Further education officer roles were undertaken at the Melbourne Zoo and with the Victorian National Parks Service in the latter I set up a field studies centre at Wilsons Promontory National Park (the southernmost tip of Mainland Australia). I received an outstanding contribution to education award from the Government for my program utilising videomicroscopy - the students made their own videos of aquatic organisms.
Additionally, I was commissioned to take underwater photographs for the Museum of Victoria and various government bodies. I also set up large local temperate marine aquaria (up to 8 tonnes of water) for museums and other exhibitors. I hand caught the marine animals for the aquaria and these displays contained "living rocks" and marine plants that would thrive over the course of the exhibition. These exhibitions would be accompanied by my underwater photographs of Victorian marine creatures.
Describe your typical workday?
Waiting, waiting, waiting for the right moment and light to photograph birds, fish, mammals, insects, plants or landscapes.
What is most rewarding about your work?
Getting away from the rat race and into the natural environment. I particularly like being underwater with marine creatures from invertebrates to seals and dolphins.
Where do you find creative inspiration when work begins to feel routine?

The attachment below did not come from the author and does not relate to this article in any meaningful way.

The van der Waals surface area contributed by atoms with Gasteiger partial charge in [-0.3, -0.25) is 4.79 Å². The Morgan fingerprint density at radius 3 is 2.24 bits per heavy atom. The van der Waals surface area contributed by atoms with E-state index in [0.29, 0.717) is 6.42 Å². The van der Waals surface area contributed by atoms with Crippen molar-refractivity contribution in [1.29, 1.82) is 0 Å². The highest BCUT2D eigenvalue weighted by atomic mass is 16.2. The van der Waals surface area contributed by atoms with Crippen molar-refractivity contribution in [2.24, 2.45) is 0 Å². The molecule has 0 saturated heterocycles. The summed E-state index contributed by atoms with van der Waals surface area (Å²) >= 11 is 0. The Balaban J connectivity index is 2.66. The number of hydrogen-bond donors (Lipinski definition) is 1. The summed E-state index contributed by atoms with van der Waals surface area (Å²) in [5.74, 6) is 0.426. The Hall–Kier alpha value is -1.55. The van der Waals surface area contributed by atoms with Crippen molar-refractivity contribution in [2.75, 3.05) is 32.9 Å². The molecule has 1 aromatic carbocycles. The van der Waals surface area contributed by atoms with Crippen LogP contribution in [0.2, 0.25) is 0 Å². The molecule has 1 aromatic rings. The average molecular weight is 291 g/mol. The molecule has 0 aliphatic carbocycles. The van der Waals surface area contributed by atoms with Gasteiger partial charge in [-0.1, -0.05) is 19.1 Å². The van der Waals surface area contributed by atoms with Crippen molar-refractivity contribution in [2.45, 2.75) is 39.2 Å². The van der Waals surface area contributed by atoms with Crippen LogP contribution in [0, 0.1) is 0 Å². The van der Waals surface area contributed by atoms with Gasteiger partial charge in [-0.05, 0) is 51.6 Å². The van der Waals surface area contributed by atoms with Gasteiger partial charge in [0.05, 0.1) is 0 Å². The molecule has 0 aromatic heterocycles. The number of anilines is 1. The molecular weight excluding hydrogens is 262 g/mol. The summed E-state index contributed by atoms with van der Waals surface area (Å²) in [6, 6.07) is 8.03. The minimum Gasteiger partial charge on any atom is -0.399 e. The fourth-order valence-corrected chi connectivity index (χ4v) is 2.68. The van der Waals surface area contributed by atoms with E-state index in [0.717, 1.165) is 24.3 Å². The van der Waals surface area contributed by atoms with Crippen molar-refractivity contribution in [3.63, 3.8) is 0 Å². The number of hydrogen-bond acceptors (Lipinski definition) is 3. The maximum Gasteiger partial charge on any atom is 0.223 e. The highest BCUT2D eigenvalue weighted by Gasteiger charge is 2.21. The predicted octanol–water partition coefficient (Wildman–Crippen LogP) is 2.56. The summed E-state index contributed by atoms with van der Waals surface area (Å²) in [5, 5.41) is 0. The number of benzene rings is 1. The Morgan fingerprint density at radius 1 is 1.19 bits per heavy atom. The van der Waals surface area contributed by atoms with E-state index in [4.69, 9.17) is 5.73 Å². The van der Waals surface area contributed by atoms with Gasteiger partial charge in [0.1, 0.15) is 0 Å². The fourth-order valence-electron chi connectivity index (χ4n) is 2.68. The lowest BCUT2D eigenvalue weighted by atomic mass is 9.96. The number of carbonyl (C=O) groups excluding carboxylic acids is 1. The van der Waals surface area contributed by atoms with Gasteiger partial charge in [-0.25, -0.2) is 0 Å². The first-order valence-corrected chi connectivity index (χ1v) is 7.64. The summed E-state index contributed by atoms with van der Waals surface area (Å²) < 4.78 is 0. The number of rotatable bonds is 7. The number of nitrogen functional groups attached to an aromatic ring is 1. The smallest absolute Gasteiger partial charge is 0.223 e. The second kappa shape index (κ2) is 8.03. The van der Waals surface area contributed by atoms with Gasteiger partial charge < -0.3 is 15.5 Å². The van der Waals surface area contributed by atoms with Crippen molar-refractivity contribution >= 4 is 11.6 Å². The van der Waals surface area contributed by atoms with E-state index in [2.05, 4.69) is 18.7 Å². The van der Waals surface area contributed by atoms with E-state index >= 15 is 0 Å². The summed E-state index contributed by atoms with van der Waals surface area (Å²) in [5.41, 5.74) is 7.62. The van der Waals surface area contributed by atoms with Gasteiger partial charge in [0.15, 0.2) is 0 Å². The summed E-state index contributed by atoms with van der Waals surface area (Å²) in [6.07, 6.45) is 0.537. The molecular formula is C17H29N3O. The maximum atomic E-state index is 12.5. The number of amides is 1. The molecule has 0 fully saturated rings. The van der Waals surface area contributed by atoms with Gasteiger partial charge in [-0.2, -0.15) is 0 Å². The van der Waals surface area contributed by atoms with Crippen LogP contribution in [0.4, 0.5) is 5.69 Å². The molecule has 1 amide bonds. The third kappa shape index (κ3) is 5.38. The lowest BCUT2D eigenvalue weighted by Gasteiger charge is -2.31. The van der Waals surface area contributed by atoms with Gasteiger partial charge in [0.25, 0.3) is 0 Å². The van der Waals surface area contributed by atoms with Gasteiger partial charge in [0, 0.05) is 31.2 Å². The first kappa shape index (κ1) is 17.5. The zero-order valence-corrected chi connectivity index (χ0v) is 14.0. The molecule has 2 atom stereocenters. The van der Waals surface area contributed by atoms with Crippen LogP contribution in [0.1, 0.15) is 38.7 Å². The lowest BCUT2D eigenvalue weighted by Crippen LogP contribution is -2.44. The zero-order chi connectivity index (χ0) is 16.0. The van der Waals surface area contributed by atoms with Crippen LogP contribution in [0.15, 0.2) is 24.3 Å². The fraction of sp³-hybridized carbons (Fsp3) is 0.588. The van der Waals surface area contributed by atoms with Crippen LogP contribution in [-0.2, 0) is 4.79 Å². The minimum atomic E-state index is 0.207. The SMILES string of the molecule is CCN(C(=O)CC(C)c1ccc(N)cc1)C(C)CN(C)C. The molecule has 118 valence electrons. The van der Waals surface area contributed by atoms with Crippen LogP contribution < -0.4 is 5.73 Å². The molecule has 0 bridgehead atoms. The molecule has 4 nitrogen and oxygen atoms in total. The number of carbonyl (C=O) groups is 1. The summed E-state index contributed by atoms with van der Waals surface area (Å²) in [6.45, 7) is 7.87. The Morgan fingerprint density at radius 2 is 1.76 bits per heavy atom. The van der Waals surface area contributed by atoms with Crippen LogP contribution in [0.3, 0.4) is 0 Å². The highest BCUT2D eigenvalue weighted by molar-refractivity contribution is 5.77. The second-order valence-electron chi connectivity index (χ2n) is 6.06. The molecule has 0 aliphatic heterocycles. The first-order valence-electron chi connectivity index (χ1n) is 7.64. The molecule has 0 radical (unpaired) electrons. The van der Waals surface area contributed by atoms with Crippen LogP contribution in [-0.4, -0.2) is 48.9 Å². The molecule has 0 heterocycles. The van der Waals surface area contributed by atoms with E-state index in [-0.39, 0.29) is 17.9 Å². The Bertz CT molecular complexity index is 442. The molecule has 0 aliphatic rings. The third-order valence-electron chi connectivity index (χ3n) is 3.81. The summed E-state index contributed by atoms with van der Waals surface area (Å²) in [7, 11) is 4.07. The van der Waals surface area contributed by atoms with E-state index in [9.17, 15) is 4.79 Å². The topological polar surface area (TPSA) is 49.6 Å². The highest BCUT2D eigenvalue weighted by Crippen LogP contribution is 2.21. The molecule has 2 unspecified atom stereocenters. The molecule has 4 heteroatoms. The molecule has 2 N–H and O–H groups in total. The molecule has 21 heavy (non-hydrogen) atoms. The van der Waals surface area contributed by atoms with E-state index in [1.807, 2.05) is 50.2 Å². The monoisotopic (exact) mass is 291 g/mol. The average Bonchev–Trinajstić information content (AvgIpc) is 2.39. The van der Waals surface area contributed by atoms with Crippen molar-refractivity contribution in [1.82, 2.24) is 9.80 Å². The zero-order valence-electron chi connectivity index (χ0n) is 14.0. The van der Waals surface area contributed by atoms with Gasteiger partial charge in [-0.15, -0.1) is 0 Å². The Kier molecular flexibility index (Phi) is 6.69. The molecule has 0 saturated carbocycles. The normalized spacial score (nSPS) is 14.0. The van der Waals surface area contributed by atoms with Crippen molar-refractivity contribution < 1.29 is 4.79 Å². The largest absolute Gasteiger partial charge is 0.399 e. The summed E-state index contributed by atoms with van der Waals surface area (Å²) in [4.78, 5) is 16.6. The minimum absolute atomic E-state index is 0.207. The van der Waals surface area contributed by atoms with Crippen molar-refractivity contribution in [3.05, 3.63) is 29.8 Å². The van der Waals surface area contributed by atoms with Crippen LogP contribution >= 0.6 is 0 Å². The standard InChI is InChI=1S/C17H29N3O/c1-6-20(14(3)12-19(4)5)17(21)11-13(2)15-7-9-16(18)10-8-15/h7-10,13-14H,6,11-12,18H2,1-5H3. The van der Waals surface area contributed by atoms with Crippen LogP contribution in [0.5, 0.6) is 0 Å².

Nature photography never feels routine. I can get bored with digital photography though and I go back to the fundamentals with analog photography. I just purchased an 8x10 inch view camera for black and white landscapes. This camera slows you down and truly makes you consider every exposure. I have been using this camera with orthochromatic film to give an old world look. The x-ray film I use is also about half the price of panchromatic sheet film.
Do you have any tips or special techniques for connecting with your subject?
Patience. I just sit down and let the wildlife come to me.
What technology/software/gear do you use?
Film and digital cameras of all formats and brands, tripods, optical microscopes, Photoshop, Lightroom and stacking hardware and software. Basically I use whatever equipment and software I need for a given project. For a more comprehensive list you can go here.
Do you have special interests outside of work? Do you do photography outside of work?
Nature and underwater photography is my life and my work!
Do you have any advice for photographers/illustrators interested in a career in biomedical/life sciences photography?
Aim at a career or role that is true to yourself and it will put "a smile on your dial".
Show us a couple of your favourite images and tell us a little bit about them.
I took this with the intention of creating a spectacular image. The Colonial Sea Anemones (Zoanthids) emit fluorescent colours when excited by blue light. I believe this is why Yellow Zoanthids look yellow at depth when the ambient light is mostly blue.
I used a 4x5 inch view camera to capture this image of my favourite forest type known as Wet Sclerophyll. These forests contain the ancient looking treeferns and the tallest flowering plant in the world the Mountain Ash (Eucalyptus regnans) that can grow over 100 metres in height.
See more of Peters award winning images In the 2020 BioImages Salon.